Students with disabilities must integrate themselves by sharing and discussing common interests. For example, I had joined several organizations and other extracurricular educational programs during my first year on the University of Maryland, Baltimore County (UMBC) campus. During my time at UMBC, I joined the campus newspaper, the fencing club and the Shakespeare Theatre Company's Camp Shakespeare education program. These organizations and programs enabled me to interact with people. Pretty soon my disability did not matter because people began accepting and acknowledging me for who I am. They interacted with me on the level of common interest as opposed to treating me differently because of my learning disability. In the Camp Shakespeare's educational program, I had to read and perform my lines to other people and they did the same. In fencing, I had to pair up with a partner and learn the moves of sword-fighting. In the campus newspaper, I had to interact with the editor when writing a story or covering an event. The students accepted me without judgment or ridicule; I did not feel I had to hide myself in embarrassment from anyone. So these interactions allowed me to reach out to others in the hope of gaining real acceptance.

On the other hand, students with disabilities may experience more difficulty with faculty members. Often faculty members will not give students with disabilities services, support or accommodations guaranteed to them. For instance, I attended another academic institution where professors refused to grant me accommodations for my disability for no reason, although the accommodations were reasonable. This situation illustrates that they may not care about students with disabilities or have much experience working with them. I also had several professors at UMBC who refused to announce note-taking requests in the classroom. They believed it was the disability office's responsibility to provide note-takers, when it was actually their responsibility. I had other professors who simply did not want to do anything and did not want to help me. Most of these professors do not have any respect for students with disabilities. These types of incidents change the classroom dynamic for the students with disabilities. Faculty members should understand with whom they are dealing. Most of them whisk by with a, "Hi. Bye. Hope you do not die," attitude.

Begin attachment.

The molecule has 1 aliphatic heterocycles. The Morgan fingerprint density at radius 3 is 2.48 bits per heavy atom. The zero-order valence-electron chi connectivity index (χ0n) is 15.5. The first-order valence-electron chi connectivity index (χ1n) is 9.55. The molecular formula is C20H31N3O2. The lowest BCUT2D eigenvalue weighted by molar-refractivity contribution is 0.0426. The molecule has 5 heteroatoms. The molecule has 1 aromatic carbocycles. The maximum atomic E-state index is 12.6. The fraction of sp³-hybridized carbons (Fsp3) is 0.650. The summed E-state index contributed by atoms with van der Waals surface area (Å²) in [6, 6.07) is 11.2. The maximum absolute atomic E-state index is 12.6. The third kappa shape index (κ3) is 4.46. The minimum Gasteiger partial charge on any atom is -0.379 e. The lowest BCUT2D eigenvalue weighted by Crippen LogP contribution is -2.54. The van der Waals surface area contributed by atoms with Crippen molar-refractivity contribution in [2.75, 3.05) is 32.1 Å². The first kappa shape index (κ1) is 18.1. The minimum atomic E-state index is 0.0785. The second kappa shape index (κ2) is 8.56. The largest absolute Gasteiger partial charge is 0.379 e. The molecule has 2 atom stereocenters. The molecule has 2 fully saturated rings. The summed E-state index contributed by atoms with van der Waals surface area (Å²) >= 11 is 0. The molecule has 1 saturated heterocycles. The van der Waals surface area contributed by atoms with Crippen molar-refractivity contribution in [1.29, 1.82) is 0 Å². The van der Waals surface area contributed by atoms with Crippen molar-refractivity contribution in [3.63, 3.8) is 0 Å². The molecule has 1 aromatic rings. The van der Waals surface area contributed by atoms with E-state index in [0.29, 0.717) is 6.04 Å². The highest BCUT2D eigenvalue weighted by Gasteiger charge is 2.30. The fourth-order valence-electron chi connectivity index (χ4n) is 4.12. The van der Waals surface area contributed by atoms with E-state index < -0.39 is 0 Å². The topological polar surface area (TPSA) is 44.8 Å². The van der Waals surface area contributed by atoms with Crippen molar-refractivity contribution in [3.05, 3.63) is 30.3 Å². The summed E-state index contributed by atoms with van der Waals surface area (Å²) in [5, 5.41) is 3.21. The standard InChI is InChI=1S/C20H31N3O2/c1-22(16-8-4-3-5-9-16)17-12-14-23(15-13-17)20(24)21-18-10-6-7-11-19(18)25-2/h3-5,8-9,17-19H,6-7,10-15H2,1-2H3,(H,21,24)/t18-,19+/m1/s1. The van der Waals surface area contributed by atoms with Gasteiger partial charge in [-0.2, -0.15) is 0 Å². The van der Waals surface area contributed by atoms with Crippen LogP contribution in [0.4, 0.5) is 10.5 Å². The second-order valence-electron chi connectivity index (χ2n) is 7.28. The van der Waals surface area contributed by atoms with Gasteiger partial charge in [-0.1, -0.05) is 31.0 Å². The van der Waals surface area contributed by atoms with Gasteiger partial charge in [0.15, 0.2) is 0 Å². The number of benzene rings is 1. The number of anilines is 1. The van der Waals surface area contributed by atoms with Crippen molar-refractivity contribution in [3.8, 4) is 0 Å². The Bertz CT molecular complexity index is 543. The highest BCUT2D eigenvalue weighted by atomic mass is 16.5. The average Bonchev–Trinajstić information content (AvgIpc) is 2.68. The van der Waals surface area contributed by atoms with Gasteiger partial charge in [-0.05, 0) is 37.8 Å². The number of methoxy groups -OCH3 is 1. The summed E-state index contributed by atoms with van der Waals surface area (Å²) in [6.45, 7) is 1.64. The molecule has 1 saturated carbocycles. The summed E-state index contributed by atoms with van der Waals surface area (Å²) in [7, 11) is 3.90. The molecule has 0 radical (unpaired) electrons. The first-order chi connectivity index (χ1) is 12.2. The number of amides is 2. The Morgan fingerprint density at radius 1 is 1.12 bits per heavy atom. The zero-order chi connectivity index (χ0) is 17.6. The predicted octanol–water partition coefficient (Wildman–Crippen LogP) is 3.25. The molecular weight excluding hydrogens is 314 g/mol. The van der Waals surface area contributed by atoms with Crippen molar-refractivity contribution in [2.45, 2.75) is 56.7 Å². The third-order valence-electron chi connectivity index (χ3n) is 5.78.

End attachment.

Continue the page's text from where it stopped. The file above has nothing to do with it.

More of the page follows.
The disability offices on all college campuses should offer a toolbox for each faculty member. First, they should educate each faculty member about all the different types of disabilities so that no discrimination and wrong judgment will arise. Second, the faculty members should know the different types of services that are offered for students with disabilities. Third, the disability offices should tell all faculty members to respect all students with disabilities. When a student with a disability comes in during the professor's office hours, it is important that the professor not whisk by and pretend that the student is invisible. Also, a professor should ask the student what his or her disability is and inquire about the challenges they face. Students with disabilities should register for accommodations at their college's disability office. They will be given accommodations such as extended time, note-taking, use of a tape recorder for class lectures and other services in place at the beginning of the semester. It is not helpful to students with disabilities to have to constantly wait for these accommodations. In fact, it frustrates them to spend three-fourths of their college semester repeatedly calling the office trying to get accommodations that they should rightfully have. Students with disabilities, as they register for various classes, should have their required accommodations communicated to the professors of those classes and any needed support service departments. It makes sense to have the services ready at the beginning of the semester and even before the semester begins so that they are established in order for the student to feel comfortable in a classroom setting.

College students may have disabilities despite their youth, just like people from any other segment of society. They have different ages and backgrounds. They come as neighbors, family members, coworkers and friends. Their beliefs and actions can break the ice of false pretenses, snobbery or prudishness. They are commonsense people, also, true and real. College administrators and officials, staff members, professors and non-disabled students should get real and accommodate students with disabilities with eagerness and empathy.